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conversation, music and habit: “Better Than Before”

Some interesting things to report on today, which isn’t bad considering I’m still stuffed up and achey.

As many of you know, I shop regularly at Doubletake, the secondhand store run by the Yonge St. Mission and staffed almost entirely by recent immigrants from Bangladesh. They’re friendly warm women, and as I chatted with them through the years, I realized they were hungry for conversation in English and to know more about Canada. I decided to start a conversation circle and invited Jasmine and Rani, the ones I knew best, to my house for tea. It was a nice encounter but a bit awkward, perhaps too intimidating in my personal space – they brought a magnificent azalea and a pile of desserts that must have cost them a lot.

Talking recently with a good friend at the Y, Linda, I told her about my idea, and she knew just whom to go to. Linda has volunteered for years at CRC, the resource centre in Regent Park, where many new immigrants live. And so this morning, I had a meeting with Linda and Ashrafi, who runs programs at CRC and, it turns out, has wanted for a long time to set up a conversation circle.

We’re starting mid-February. I will assemble a group of English-speaking volunteers, she’ll make a flyer and assemble women who want to speak English, and we’ll meet once a week to drink tea and coffee and talk. The goal is to help immigrants from all over the world feel comfortable and safe and to give them the opportunity to speak English, to learn about Canada from Canadians, and to talk about their own homelands. With perhaps, at certain points, some simple elements of grammar and English composition.

I’m thrilled this is coming together right now, as the world watches in horror and disbelief while the appalling spectacle continues south of the border. One way we citizens can defeat or at least diminish the forces of darkness is to try to make our own neighbourhood a kinder place. Stay tuned.

Then, in the afternoon, my first post-Xmas piano lesson. At the end of each class, as I disintegrate, fumble and bang, I remember the mantra to prevent brain loss in old age: DO SOMETHING HARD. Done and done. My fingers forget, my mind forgets, I get nervous and frustrated and it’s all excruciatingly slow, but it’s also one of the most thrilling adventures of my aging life. Tonight there was a short doc on Glenn Gould on TV, and they showed him playing the Aria from the Goldbergs. I also play it, at least, the first, very simple part, before it gets fast and impossible. You will not be surprised to learn that Beth Kaplan’s version does not sound one iota like Glenn Gould’s. And yet – it’s recognizable. It’s clumsy and halting but it’s music, with my fingers on the keyboard. A gift.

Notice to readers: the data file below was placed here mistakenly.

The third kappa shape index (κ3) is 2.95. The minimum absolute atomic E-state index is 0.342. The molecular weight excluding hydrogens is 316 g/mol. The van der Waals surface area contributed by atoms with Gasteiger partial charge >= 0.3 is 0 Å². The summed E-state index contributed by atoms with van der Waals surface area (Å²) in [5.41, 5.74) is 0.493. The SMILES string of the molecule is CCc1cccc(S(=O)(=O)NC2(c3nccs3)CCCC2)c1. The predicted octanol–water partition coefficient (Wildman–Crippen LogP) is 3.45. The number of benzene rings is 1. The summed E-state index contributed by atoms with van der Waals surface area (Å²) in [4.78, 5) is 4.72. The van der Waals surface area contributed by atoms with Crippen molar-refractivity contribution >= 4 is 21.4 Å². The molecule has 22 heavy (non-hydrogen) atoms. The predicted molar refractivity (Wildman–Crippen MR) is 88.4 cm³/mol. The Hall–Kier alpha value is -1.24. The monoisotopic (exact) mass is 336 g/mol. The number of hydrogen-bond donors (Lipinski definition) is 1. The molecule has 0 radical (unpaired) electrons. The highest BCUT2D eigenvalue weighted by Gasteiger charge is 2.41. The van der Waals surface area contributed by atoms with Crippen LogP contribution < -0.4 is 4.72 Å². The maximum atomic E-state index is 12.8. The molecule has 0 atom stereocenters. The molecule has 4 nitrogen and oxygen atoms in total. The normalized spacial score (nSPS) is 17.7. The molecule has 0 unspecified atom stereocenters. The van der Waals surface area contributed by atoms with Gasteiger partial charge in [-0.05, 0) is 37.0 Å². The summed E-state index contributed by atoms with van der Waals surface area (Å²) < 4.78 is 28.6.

There were three books waiting for me at the library yesterday; today I’m reading Gretchen Rubin’s Better than before: Mastering the habits of our everyday lives. She’s a bit perky, but she’s honest and charming and has done a lot of research on habit. She divides people into four Tendencies: Upholders, Questioners, Obligers, and Rebels. (Even all those caps are too damn perky.) I thought I was a Questioner but I’m an Obliger, which means I need external motivation, accountability, to accomplish anything. It’s true – I exercise at the Y (once or twice a week) because it’s a regular class and friends like Linda know if I’m there or not; I practice the piano (a little) because my teacher is waiting. But I often put off getting to my desk, finding other important things to do, because – who cares? Who is waiting for my words? My need to write is often superseded by other needs.

Which Tendency are you?

I have tried for years to find or create a writing group of peers to whom I’d be accountable, without success, though my beloved home students have tried. Anyway, I’m only halfway through Rubin’s book, but I think it’ll be an important one for me.

More important, though, right now, is regaining my own perkiness. Any day now.



2 Responses to “conversation, music and habit: “Better Than Before””

  1. theresa says:

    I'm an Upholder, apparently….
    What a good idea — the conversation circle. I wish I could come along.

  2. beth says:

    Of course you are, Theresa, you are so conscientious and focussed. Whereas I need someone standing over me or I'm off fiddling about with something else. Someone should write a fable about a hare and a tortoise…

    Perhaps if you're ever in Toronto again, you CAN come along!

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About Beth

I began keeping a journal at the age of nine. Nearly fifty years later, I started this online journal, sharing reflections, reviews, updates, and the occasional secret.

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